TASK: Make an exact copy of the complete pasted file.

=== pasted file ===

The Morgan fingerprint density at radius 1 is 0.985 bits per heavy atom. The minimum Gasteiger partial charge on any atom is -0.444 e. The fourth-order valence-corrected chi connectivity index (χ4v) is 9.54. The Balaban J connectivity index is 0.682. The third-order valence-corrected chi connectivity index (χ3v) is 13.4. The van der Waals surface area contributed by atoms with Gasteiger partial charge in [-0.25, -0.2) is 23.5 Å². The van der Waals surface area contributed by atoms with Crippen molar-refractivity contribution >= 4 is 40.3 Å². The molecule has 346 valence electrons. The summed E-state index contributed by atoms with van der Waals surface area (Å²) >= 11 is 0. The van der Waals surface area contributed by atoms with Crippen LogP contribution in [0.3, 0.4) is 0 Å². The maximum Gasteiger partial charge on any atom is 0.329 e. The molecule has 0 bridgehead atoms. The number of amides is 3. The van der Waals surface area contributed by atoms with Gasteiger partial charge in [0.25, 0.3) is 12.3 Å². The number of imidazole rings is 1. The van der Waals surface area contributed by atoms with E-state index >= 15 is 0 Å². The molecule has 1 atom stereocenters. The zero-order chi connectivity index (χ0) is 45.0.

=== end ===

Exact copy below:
The Morgan fingerprint density at radius 1 is 0.985 bits per heavy atom. The minimum Gasteiger partial charge on any atom is -0.444 e. The fourth-order valence-corrected chi connectivity index (χ4v) is 9.54. The Balaban J connectivity index is 0.682. The third-order valence-corrected chi connectivity index (χ3v) is 13.4. The van der Waals surface area contributed by atoms with Gasteiger partial charge in [-0.25, -0.2) is 23.5 Å². The van der Waals surface area contributed by atoms with Crippen molar-refractivity contribution >= 4 is 40.3 Å². The molecule has 346 valence electrons. The summed E-state index contributed by atoms with van der Waals surface area (Å²) >= 11 is 0. The van der Waals surface area contributed by atoms with Crippen LogP contribution in [0.3, 0.4) is 0 Å². The maximum Gasteiger partial charge on any atom is 0.329 e. The molecule has 0 bridgehead atoms. The number of amides is 3. The van der Waals surface area contributed by atoms with Gasteiger partial charge in [0.25, 0.3) is 12.3 Å². The number of imidazole rings is 1. The van der Waals surface area contributed by atoms with E-state index >= 15 is 0 Å². The molecule has 1 atom stereocenters. The zero-order chi connectivity index (χ0) is 45.0.